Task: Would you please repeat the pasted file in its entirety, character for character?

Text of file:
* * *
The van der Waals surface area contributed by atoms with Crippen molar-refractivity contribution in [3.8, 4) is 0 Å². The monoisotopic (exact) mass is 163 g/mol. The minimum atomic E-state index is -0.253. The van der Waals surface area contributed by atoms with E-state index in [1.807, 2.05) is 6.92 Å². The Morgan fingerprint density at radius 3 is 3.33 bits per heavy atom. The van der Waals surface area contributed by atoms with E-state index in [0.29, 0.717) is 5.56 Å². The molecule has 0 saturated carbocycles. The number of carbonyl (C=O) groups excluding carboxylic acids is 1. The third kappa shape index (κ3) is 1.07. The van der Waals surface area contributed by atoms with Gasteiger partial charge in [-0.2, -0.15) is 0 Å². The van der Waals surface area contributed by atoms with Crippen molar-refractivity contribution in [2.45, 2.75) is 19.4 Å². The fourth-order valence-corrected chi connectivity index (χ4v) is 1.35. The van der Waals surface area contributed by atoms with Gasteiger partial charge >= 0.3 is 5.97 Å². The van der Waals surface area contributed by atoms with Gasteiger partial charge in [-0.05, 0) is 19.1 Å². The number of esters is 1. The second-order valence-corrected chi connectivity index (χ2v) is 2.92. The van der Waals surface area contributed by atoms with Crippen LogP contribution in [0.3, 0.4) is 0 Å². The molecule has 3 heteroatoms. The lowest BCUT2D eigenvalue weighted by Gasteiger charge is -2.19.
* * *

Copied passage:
The van der Waals surface area contributed by atoms with Crippen molar-refractivity contribution in [3.8, 4) is 0 Å². The monoisotopic (exact) mass is 163 g/mol. The minimum atomic E-state index is -0.253. The van der Waals surface area contributed by atoms with E-state index in [1.807, 2.05) is 6.92 Å². The Morgan fingerprint density at radius 3 is 3.33 bits per heavy atom. The van der Waals surface area contributed by atoms with E-state index in [0.29, 0.717) is 5.56 Å². The molecule has 0 saturated carbocycles. The number of carbonyl (C=O) groups excluding carboxylic acids is 1. The third kappa shape index (κ3) is 1.07. The van der Waals surface area contributed by atoms with Gasteiger partial charge in [-0.2, -0.15) is 0 Å². The van der Waals surface area contributed by atoms with Crippen molar-refractivity contribution in [2.45, 2.75) is 19.4 Å². The fourth-order valence-corrected chi connectivity index (χ4v) is 1.35. The van der Waals surface area contributed by atoms with Gasteiger partial charge >= 0.3 is 5.97 Å². The van der Waals surface area contributed by atoms with Gasteiger partial charge in [-0.05, 0) is 19.1 Å². The number of esters is 1. The second-order valence-corrected chi connectivity index (χ2v) is 2.92. The van der Waals surface area contributed by atoms with Crippen LogP contribution in [0.3, 0.4) is 0 Å². The molecule has 3 heteroatoms. The lowest BCUT2D eigenvalue weighted by Gasteiger charge is -2.19.